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Why the digital workforce needs more women

July 14, 2020


By Christel Cao-Delebarre
Global Privacy Officer, CWT

Photos: Wocintechchat

The challenges of managing work, family and domestic life simultaneously have, literally, hit home for millions of men and women across the world as a result of the ‘Covid-19’ pandemic. While we were thrust into sudden and radical changes to stay connected online, Covid-19 has the potential to decimate gains in gender equality or act as an accelerator for change.

We have an opportunity to learn from recent months and improve female representation in the digital workforce.

While we celebrated International Women’s Day back in March, it is fair to say we were largely distracted by Covid-19. A few months on – now that we know technology and data can play a critical role in saving lives – we should also prepare for a ‘post-Covid-19 world’ in which women play a bigger role in digital advancement.

A study by the UN Development Programme (UNDP) found that 90% of people are biased against women and more than 40% believe men make better business executives. In the field of artificial intelligence, only 22% of professionals are women, according to the World Economic Forum.

Christel Cao-Delebarre is Global Privacy Officer at CWT and no stranger to the all-male panel. Here, she tells us how we can create gender balance for a better society.

Everyone has a part to play

The role of educators is critical; schools need to foster female interest in technology sectors that are historically male-dominated by spending more time and focus on helping young girls to be equal participants. That is the relatively easy part.

At home, it’s all about behavior change. This requires self-and collective awareness, regardless of gender. I’ve heard women admit to discriminating against other women. Research shows that machism can be transferred by mothers unconsciously so that their daughters believe that being a man is better, or that a man is naturally destined for a job with responsibilities. In certain cultures, this message is crystal clear. In our globalized world, we need to change together as one, which can make matters more complex.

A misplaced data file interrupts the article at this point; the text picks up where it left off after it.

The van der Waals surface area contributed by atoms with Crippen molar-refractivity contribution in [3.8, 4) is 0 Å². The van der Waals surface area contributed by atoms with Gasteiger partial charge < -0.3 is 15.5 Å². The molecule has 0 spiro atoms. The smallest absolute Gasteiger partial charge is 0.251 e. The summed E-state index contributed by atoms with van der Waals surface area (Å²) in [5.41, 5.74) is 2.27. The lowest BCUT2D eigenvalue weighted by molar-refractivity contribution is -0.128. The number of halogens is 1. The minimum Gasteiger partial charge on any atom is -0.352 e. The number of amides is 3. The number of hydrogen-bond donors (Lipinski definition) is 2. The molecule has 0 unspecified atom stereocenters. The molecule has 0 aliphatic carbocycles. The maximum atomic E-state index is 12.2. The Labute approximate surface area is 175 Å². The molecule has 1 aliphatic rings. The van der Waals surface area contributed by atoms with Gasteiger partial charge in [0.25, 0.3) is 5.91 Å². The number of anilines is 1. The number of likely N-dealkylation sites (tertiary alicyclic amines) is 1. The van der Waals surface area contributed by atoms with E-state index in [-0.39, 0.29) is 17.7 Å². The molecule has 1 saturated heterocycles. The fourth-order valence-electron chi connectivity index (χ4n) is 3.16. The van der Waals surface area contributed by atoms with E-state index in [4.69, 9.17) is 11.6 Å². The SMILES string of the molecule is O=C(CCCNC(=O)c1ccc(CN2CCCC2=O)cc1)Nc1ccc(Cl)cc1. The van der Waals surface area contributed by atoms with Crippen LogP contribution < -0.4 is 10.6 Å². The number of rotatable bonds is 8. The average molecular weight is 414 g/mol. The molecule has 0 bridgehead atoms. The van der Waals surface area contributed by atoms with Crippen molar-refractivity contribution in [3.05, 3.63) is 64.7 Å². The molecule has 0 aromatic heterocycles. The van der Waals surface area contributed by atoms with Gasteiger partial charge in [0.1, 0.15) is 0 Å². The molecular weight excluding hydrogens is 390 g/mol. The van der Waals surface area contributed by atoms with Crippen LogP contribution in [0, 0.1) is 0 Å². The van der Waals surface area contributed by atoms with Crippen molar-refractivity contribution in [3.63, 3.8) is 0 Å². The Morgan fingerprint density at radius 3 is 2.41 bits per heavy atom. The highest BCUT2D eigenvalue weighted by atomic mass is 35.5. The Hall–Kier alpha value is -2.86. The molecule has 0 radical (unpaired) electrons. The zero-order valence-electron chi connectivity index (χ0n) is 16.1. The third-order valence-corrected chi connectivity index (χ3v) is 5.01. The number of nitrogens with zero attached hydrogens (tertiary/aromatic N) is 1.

Behavioural change at home prompts cultural and societal changes and trickles into the workplace. Trickling however takes years, decades, even centuries. With Covid-19, we have seen that a fundamental change can be made in a matter of a few weeks. Can we also be as intentional in relation to fast-tracking changes in female representation and leadership in the digital workforce, for a more equal and inclusive society?

Creating a new world, not just new tech

When speaking at IT and security conferences at which we discuss the future of business, Artificial Intelligence, robotics, cyber-security and paradigm shifts, I am regularly one of very few women attendees, let alone female speakers. It is even more rare to encounter a young woman as an active participant at such events. At an exclusive dinner discussion with senior leaders, a female recent graduate told me that people assume she was there in an admin capacity. She had, sadly, become used to these assumptions.

On one hand, we have tech that is expected to transform humanity and on the other, we see the same people in the room time and again. This begs the question, are we creating a new world or just new tech?

Another senior IT leader said tech roles don’t hire women because of the shift nature of the work, which doesn’t attract mothers of small children. Many models like in Scandinavia where parental responsibilities are equally shared or where work shifts are arranged to enable female inclusion already encourage gender quality. Is it time to review the productivity models and job-scoping differently particularly as the global workforce and many industries are shifting to large scale work-from-home models? To ensure we allow women to fulfill their careers as much as men, we have to be more creative. Some studies even claim this may have a direct positive impact on birth rates that have steadily decreased in the West.

The lack of significant gender diversity can mean, among other things, lack of diversity in the business thought-process and risk of pattern repetition where the status-quo is fundamentally unchallenged and expectations boxed in. But with diversity comes unfamiliarity. As we live in a more uncertain world, we are forced to get comfortable with the uncomfortable, which requires courage. Perhaps now is the time to open up to a new world where diversity and inclusion are the new accepted ‘obvious’ for a better future?

Mentorship matters

Women of my generation were told that if you worked harder than a man you might have a chance at reaching similar positions. Today the message has changed for Generation Z, yet many females still hold similar beliefs.

It is not, however, about what a man can or cannot do better or less well. It is about women believing they have a seat at the table, and not only in the kitchen. Self-belief and trust are areas where there is work to be done. Women need to help one another along the way, notably through coaching and mentoring other women.

Women in tech is the next big paradigm shift – Artificial Intelligence and Machine Learning need gender equality to avoid bias models leading to a narrow, inaccurate and unfair view of the world. The success of our future digital society and economy depends on us creating a digital workforce with as many women as men. Change is needed now.


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